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Getty Exhibition Illustrates the Inherent Commonalities of Sculpture and Decorative Arts
Surface decoration attributed to Etienne-Simon Martin (French) and Guillaume Martin (French), Pair of Decorative Bronzes, 1738-1750 (silver), 1745-1749 (bronze). Painted bronze and silver. Various dimensions. 88.DH.127 The J. Paul Getty Museum, Los Angeles.

LOS ANGELES, CA.- The disciplines of sculpture and decorative arts are often viewed in opposition to one another, the former as a fine art created for aesthetic purposes and the latter created as an applied art for functional purpose. Taking Shape: Finding Sculpture in the Decorative Arts challenges the conventional distinctions between the two by bringing together a range of “decorative” objects rarely considered within the context of sculptural practice—drawing attention to their astonishing sculptural inventiveness. On view at the Getty Center in Los Angeles, March 31 through July 5, 2009, Taking Shape brings together sculpture and furniture from the collections of Temple Newsam (England) and the Getty Museum, with a focus on 17th– and 18th– century Baroque and Rococo objects made in England, France, and Italy.

This exhibition deconstructs the prevailing assumption that decorative art is guided only by functional purpose while sculpture is infused with autonomous creativity. The objects included suggest that qualities ordinarily associated with sculpture—autonomy, creative freedom, and aesthetic intent—are often interchangeable with those traditionally linked to decorative work, such as craftsmanship, contingency, and function. While some works in the exhibition might be more readily classified as ‘sculpture’ and others as ‘decorative art’, the focus is on the interactions between them, especially their shared ground and inherent commonalities.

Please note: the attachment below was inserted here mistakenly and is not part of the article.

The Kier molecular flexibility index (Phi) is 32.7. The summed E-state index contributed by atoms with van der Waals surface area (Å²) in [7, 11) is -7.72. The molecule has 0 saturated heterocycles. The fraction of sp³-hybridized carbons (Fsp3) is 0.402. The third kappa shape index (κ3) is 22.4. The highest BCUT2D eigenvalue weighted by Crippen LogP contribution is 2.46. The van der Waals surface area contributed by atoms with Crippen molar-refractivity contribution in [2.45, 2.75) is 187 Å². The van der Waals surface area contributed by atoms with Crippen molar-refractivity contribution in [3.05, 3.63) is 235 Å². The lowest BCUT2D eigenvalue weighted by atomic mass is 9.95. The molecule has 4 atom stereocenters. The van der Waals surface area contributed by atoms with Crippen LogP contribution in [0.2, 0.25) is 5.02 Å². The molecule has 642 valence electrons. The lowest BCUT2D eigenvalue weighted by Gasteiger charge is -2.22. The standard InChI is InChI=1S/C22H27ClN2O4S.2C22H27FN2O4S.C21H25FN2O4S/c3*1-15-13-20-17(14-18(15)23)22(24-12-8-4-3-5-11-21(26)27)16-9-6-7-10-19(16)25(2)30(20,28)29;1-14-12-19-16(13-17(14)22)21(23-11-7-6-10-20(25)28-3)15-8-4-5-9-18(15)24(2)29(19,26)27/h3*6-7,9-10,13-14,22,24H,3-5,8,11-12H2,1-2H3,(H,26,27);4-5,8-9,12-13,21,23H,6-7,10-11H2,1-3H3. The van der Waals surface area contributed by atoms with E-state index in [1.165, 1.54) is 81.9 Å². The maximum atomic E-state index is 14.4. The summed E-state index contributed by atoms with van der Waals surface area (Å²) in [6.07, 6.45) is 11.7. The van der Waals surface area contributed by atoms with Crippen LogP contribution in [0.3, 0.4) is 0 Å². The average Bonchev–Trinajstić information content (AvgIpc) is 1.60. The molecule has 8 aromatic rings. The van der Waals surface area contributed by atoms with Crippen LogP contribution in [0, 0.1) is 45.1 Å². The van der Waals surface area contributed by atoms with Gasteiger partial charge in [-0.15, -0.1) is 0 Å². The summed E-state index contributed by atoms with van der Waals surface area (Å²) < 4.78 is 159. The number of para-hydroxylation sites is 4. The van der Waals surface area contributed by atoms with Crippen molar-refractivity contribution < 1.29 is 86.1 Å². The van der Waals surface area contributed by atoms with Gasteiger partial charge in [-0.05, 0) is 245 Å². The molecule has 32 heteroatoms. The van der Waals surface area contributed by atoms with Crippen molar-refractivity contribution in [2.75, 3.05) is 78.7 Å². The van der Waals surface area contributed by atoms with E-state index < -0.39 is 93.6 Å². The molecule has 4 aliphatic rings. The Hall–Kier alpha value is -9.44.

The objects range from sculptures intended for interior display to furnishings and are organized in three sections in the exhibition. The first section presents a range of sculptures conceived as complementary pairs, originally intended to flank altars, entrances, or hallways. The installation reveals that rather than representing the antithesis to sculpture, decoration often provided the motivation for its creation. The second section of the exhibition concentrates on the complex sculptural forms of furnishings, demonstrating that they were not simply made to be useful, but to be admired as individual objects of beauty and ingenuity. The last section of the exhibition connects the two themes explored in the preceding galleries—the decorative capacity of sculpture and the sculptural quality of furniture—by focusing on a single object from the Getty’s own collection, a gilt-wood side table attributed to Johann Paul Schor (1615-74), a sculptural tour-de-force that defies any practical use.

Co-organized by the J. Paul Getty Museum and the Henry Moore Institute, Taking Shape: Finding Sculpture in the Decorative Arts is curated by Charissa Bremer-David, curator of sculpture and decorative arts, Jeffrey Weaver, associate curator of sculpture and decorative arts, at the J. Paul Getty Museum and Martina Droth, research coordinator at the Henry Moore Institute; with assistance from curatorial consultants James Lomax, senior curator at Temple Newsam and Anthony Wells-Cole. The exhibition was on view at the Henry Moore Institute in Leeds, England, from October 2, 2008 through January 4, 2009 before coming to the Getty Center.

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